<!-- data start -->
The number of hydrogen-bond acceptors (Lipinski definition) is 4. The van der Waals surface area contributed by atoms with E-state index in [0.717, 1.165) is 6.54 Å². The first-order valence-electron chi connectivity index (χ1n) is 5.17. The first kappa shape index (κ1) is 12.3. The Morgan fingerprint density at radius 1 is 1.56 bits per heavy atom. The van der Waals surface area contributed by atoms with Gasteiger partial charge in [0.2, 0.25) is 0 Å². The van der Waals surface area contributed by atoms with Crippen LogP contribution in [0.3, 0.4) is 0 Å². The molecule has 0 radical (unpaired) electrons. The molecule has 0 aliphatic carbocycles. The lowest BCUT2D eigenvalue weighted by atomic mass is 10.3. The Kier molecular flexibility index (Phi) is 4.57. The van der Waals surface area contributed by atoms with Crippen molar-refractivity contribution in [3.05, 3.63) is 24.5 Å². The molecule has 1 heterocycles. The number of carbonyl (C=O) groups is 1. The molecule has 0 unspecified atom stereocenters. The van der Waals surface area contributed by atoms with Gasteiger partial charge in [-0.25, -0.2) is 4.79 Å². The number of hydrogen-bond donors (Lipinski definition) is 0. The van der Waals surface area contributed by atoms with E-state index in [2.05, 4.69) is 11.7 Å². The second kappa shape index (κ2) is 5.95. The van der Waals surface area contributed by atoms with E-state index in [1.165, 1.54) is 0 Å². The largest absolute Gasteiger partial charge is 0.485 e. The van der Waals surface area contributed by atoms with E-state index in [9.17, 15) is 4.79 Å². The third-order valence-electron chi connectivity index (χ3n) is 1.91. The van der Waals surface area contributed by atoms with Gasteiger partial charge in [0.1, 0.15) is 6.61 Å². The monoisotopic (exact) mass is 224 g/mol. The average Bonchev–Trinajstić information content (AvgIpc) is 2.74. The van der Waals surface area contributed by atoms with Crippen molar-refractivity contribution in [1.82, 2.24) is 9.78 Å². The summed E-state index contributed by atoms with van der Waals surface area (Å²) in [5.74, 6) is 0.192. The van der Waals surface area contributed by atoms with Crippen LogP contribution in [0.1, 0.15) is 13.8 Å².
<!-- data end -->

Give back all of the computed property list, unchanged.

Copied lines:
The number of hydrogen-bond acceptors (Lipinski definition) is 4. The van der Waals surface area contributed by atoms with E-state index in [0.717, 1.165) is 6.54 Å². The first-order valence-electron chi connectivity index (χ1n) is 5.17. The first kappa shape index (κ1) is 12.3. The Morgan fingerprint density at radius 1 is 1.56 bits per heavy atom. The van der Waals surface area contributed by atoms with Gasteiger partial charge in [0.2, 0.25) is 0 Å². The van der Waals surface area contributed by atoms with Crippen LogP contribution in [0.3, 0.4) is 0 Å². The molecule has 0 radical (unpaired) electrons. The molecule has 0 aliphatic carbocycles. The lowest BCUT2D eigenvalue weighted by atomic mass is 10.3. The Kier molecular flexibility index (Phi) is 4.57. The van der Waals surface area contributed by atoms with Crippen molar-refractivity contribution in [3.05, 3.63) is 24.5 Å². The molecule has 1 heterocycles. The number of carbonyl (C=O) groups is 1. The molecule has 0 unspecified atom stereocenters. The van der Waals surface area contributed by atoms with Gasteiger partial charge in [-0.25, -0.2) is 4.79 Å². The number of hydrogen-bond donors (Lipinski definition) is 0. The van der Waals surface area contributed by atoms with E-state index in [2.05, 4.69) is 11.7 Å². The second kappa shape index (κ2) is 5.95. The van der Waals surface area contributed by atoms with E-state index in [1.165, 1.54) is 0 Å². The largest absolute Gasteiger partial charge is 0.485 e. The van der Waals surface area contributed by atoms with E-state index in [9.17, 15) is 4.79 Å². The third-order valence-electron chi connectivity index (χ3n) is 1.91. The van der Waals surface area contributed by atoms with Gasteiger partial charge in [0.1, 0.15) is 6.61 Å². The monoisotopic (exact) mass is 224 g/mol. The average Bonchev–Trinajstić information content (AvgIpc) is 2.74. The van der Waals surface area contributed by atoms with Crippen molar-refractivity contribution in [1.82, 2.24) is 9.78 Å². The summed E-state index contributed by atoms with van der Waals surface area (Å²) in [5.74, 6) is 0.192. The van der Waals surface area contributed by atoms with Crippen LogP contribution in [0.1, 0.15) is 13.8 Å².